Unlocking the Power of BIN Data: A Guide to Improving Payment Outcomes
In the complex world of modern payment processing, efficiency and accuracy are critical. Every transaction represents potential revenue and a potential pitfall that could result in financial loss or fraud. Enter the Bank Identification Number, or BIN, a sequence of digits on a payment card that holds the key to unlocking robust data to improve your payments.
In this blog, we will explore how BIN data can improve payment outcomes, from boosting authorization rates to mitigating fraud risks. We will discuss how BIN data streamlines international transactions and enhances payment security, ultimately making your payment processing more efficient and secure.
- A BIN, or a Bank Identification Number, is the first 6-8 numbers on a payment card that identifies the card issuer.
- The BIN provides valuable information, such as the card brand, card type (e.g., debit, credit), and the country where the card was issued.
- Companies can use BIN data to improve payment authorization rates, reduce fraud, and lower interchange costs.
- It’s important to ensure that your source of BIN information is accurate and up to date to avoid costly errors.
What is a Bank Identification Number (BIN)?
A BIN, or a Bank Identification Number, is the first 6-8 numbers on a payment card that identifies the card issuer. The first digit is the major industry identifier, and the remaining digits communicate the financial institution that issued the card. These numbers make it easy to trace cards and transactions back to their issuer. BINs can be found on cards like charge cards, gift cards, credit cards, and debit cards.
The BIN provides a lot of helpful information about the payment card, such as details on the issuing bank and country, card brand, and card characteristics (e.g., debit card, prepaid card). You can use this information to route your payment transactions to improve authorizations, reduce fraud, lower interchange costs, and comply with payment regulations.
Improve Authorization Rates
The most common use of BIN data is to improve transaction authorization rates. This is accomplished by:
- Validating the issuing bank.
- Routing to the ideal processor.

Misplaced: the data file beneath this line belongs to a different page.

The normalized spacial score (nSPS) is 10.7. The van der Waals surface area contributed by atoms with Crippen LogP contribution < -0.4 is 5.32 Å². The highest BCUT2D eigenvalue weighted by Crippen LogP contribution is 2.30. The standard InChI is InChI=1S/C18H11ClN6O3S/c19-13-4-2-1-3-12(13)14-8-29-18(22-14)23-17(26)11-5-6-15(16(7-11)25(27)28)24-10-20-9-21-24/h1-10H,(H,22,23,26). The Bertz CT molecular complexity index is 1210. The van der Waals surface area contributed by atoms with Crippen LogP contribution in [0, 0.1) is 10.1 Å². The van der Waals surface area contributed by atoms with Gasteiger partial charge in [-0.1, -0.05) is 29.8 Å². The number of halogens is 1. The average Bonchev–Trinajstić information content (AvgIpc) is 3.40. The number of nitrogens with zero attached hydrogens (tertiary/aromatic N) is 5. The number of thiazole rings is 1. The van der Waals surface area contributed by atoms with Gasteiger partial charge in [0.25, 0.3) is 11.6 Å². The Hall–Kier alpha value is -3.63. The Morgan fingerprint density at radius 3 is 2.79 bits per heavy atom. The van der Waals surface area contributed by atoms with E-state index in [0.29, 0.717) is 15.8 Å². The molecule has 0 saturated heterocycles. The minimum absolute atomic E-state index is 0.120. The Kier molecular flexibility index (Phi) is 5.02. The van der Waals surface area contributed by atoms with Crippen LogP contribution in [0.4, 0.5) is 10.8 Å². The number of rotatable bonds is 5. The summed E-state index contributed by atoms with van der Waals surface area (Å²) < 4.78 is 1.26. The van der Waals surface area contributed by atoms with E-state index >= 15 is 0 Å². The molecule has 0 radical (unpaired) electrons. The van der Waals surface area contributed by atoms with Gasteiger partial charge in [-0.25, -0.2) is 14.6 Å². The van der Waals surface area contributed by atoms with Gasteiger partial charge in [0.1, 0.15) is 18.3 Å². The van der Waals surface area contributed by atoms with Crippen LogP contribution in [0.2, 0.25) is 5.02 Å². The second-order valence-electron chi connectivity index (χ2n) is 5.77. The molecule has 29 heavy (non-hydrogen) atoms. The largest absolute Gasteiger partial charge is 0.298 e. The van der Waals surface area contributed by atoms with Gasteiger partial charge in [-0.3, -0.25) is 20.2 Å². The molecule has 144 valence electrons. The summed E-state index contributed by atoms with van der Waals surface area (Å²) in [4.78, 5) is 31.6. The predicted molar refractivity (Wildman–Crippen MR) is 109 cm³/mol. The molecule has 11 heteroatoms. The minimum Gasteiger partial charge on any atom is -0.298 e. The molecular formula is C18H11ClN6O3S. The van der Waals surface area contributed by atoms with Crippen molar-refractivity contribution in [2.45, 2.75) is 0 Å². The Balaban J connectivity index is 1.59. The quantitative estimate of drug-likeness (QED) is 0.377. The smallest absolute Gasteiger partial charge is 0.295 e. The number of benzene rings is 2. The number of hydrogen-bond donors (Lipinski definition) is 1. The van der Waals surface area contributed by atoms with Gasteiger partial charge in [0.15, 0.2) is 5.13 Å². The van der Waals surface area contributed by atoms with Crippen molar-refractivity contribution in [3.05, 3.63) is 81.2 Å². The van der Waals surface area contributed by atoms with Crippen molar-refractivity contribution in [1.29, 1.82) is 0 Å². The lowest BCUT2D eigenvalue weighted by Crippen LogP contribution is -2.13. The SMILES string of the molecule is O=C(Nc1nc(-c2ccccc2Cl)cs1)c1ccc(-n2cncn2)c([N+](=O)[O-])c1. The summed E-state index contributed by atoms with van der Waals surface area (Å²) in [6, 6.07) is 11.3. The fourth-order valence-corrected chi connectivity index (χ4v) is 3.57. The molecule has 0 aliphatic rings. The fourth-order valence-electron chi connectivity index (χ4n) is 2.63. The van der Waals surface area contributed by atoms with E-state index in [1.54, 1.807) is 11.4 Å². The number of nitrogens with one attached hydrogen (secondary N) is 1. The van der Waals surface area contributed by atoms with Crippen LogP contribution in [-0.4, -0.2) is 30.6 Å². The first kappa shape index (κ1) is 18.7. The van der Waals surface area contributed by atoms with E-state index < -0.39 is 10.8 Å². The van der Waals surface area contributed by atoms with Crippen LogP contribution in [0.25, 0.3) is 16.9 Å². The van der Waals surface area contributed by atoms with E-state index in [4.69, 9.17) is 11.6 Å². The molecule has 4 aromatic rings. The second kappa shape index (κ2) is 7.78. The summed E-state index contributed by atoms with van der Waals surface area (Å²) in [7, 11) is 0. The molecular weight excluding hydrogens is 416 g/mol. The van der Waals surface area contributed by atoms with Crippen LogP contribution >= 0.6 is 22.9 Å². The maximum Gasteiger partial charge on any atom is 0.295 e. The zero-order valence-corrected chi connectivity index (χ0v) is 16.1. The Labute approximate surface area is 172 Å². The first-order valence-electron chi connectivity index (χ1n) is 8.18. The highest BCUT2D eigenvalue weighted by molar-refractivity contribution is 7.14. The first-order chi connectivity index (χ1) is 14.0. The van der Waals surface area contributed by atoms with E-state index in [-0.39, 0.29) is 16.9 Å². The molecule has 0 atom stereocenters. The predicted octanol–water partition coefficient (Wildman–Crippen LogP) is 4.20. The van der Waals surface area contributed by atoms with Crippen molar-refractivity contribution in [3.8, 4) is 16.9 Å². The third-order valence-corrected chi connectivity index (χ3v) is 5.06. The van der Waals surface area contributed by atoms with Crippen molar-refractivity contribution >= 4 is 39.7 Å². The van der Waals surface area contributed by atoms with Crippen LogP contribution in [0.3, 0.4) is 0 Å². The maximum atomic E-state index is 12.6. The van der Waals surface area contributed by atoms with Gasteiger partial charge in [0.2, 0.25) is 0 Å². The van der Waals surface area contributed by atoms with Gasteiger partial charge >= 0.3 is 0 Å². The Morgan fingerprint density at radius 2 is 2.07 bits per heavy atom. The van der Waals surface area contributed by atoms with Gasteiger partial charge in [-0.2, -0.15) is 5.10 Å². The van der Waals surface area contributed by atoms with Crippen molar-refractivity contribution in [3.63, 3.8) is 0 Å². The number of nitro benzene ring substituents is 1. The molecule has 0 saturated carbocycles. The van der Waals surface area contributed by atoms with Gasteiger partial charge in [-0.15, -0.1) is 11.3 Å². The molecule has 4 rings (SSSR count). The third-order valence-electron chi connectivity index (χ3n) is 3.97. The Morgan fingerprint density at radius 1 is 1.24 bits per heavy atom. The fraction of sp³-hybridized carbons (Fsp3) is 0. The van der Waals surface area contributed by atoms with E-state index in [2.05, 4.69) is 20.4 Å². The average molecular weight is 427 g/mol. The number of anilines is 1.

- Addressing geographic issues.
- Ensuring the card is used for its intended purpose.
Validating the Issuing Bank
The most straightforward step to improving authorizations is to confirm a credit card number given is legitimate before you attempt a transaction. You can accomplish this by checking that the BIN exists and has information about an issuing bank. If you cannot find this information in a BIN database, the card likely does not exist. You can stop this transaction from going through and ask for another payment card.
Routing to the Ideal Processor
Once you know the card is valid, you can increase your authorization rate by sending the transaction to the appropriate payment processor. As your business grows, you should use multiple processors to address your growing payment needs. Using BIN data, you can analyze transactions to determine whether specific processors are more likely to authorize from a particular card type, issuing bank, or issuing country. You can then build logic based on a BIN to route transactions to the right payment processor, giving you the best chance of successful authorization.
Addressing Geographic Issues
Another culprit of transaction declines is complex international transactions. For instance, transactions are often declined because they are sent to a processor that isn’t authorized to process transactions from the country where the card is issued. You can use BIN data to identify the country where the card was issued and send those transactions to the appropriate payment processor(s) authorized to process payments for that issuing country.